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European Antitrust Fines Qualcomm $1.2 Billion Over Apple Deal



European antitrust officials hammered Qualcomm with a $1.2 billion fine on Wednesday, saying the American chip maker, whose technology underpins much of the world’s mobile phone industry, had abused its dominant market position to squeeze out competitors.

The penalty of 997 million euros follows a two-year investigation and is the latest move by regional regulators against a United States tech giant. Officials in Brussels say that Qualcomm offered financial incentives to Apple so that it would buy equipment solely from the chip maker. Qualcomm immediately said it would appeal the ruling, which would probably extend the case, originally announced in the summer of 2015, for years to come.

The decision on Wednesday bolsters the argument that Margrethe Vestager, Europe’s antitrust chief, has become the most aggressive regulator of the world’s technology sector. In recent years, Ms. Vestager’s office has mounted a concerted campaign against tax avoidance, anti-competitive behavior and the mishandling of private data. In June, it fined Google a record $2.7 billion for unfairly favoring some of its own services over those of rivals.

Those moves have prompted complaints from American technology giants that they are being unfairly targeted, but European Union officials strongly deny the accusations.

The ruling also serves to compound Qualcomm’s troubles. The company has been locked in a legal battle with Apple over pricing issues, and it is trying to fend off a hostile takeover by a rival chip maker.

In the latest decision, European regulators found that Qualcomm, the world’s largest maker of smartphone chips, abused its market dominance by preventing rivals from competing in the smartphone chip market thanks to an agreement in which it paid Apple to exclusively use its chips in iPhones and iPads between 2011 and 2016.

“Qualcomm illegally shut out rivals from the market” for a particular kind of microchip, Ms. Vestager said in a news release, “thereby cementing its market dominance.”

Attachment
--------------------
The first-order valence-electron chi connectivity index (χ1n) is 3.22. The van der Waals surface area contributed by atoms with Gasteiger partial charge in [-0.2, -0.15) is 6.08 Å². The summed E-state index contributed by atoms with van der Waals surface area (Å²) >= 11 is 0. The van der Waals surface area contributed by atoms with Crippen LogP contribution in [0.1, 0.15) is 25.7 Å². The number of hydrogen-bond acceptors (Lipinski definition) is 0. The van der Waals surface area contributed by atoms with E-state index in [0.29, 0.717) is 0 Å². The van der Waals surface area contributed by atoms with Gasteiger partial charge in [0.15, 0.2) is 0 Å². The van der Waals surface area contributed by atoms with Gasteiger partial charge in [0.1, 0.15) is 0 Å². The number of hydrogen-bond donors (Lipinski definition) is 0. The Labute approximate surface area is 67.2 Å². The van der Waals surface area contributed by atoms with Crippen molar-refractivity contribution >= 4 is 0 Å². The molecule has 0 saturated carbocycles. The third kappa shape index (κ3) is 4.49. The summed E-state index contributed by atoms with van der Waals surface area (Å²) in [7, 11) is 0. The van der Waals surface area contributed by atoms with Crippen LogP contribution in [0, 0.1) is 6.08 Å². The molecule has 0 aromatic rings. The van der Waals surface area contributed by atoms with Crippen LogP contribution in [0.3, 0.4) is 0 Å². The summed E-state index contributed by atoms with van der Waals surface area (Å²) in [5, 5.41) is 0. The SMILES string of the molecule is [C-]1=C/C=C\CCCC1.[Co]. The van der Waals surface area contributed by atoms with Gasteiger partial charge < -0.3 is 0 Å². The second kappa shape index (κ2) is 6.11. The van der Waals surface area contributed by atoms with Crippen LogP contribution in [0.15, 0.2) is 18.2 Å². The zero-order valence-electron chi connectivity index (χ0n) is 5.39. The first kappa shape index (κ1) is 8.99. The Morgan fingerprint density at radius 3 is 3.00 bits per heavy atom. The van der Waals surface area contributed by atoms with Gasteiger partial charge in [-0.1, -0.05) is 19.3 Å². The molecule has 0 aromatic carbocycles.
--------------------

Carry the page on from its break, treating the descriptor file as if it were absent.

“Qualcomm paid billions of U.S. dollars to a key customer, Apple, so that it would not buy from rivals,” she added. “These payments were not just reductions in price — they were made on the condition that Apple would exclusively use Qualcomm’s baseband chipsets in all its iPhones and iPads.”

The European Commission, the European Union’s executive arm, found that Qualcomm’s practices had a significant, detrimental impact on competition in the region. “It excluded rivals from the market and deprived European consumers of genuine choice and innovation,” the commission said.

Ms. Vestager said that she could not say how much Apple had ultimately received from Qualcomm in payments, but that it was in the “billions of dollars.”

She said that internal documents reviewed as part of the inquiry showed that Apple had seriously considered using chips made by a rival manufacturer, Intel, during the period of its agreement with Qualcomm, but did not do so until the deal with Qualcomm had concluded.

If Apple had introduced a smartphone using products from a different chip maker, she said, Apple not only would have lost future payments from Qualcomm, but also would have been forced to pay back some of the money it had already received.

Ms. Vestager said that Apple would not face any repercussions because the inquiry had been focused on Qualcomm’s practices. European regulators are also continuing a separate investigation into preliminary findings that Qualcomm sold its chips at below cost price from 2009 to 2011 to force a competitor out of the market.

In a statement, Qualcomm said that it “strongly disagrees” with the decision and that it would appeal the ruling to the European Union’s highest court.

“We are confident this agreement did not violate E.U. competition rules or adversely affect market competition or European consumers,” Don Rosenberg, Qualcomm’s general counsel, said in a news release. “We have a strong case for judicial review, and we will immediately commence that process.”

The fine on Wednesday came with Qualcomm in the midst of multiple takeover battles. It has sought to fight off a hostile $105 billion takeover attempt by a rival, the Singapore-based chip maker Broadcom. If completed, that takeover would be the largest technology deal in history. And despite that battle in the background, Qualcomm is still looking to complete a $38.5 billion acquisition of NXP Semiconductors.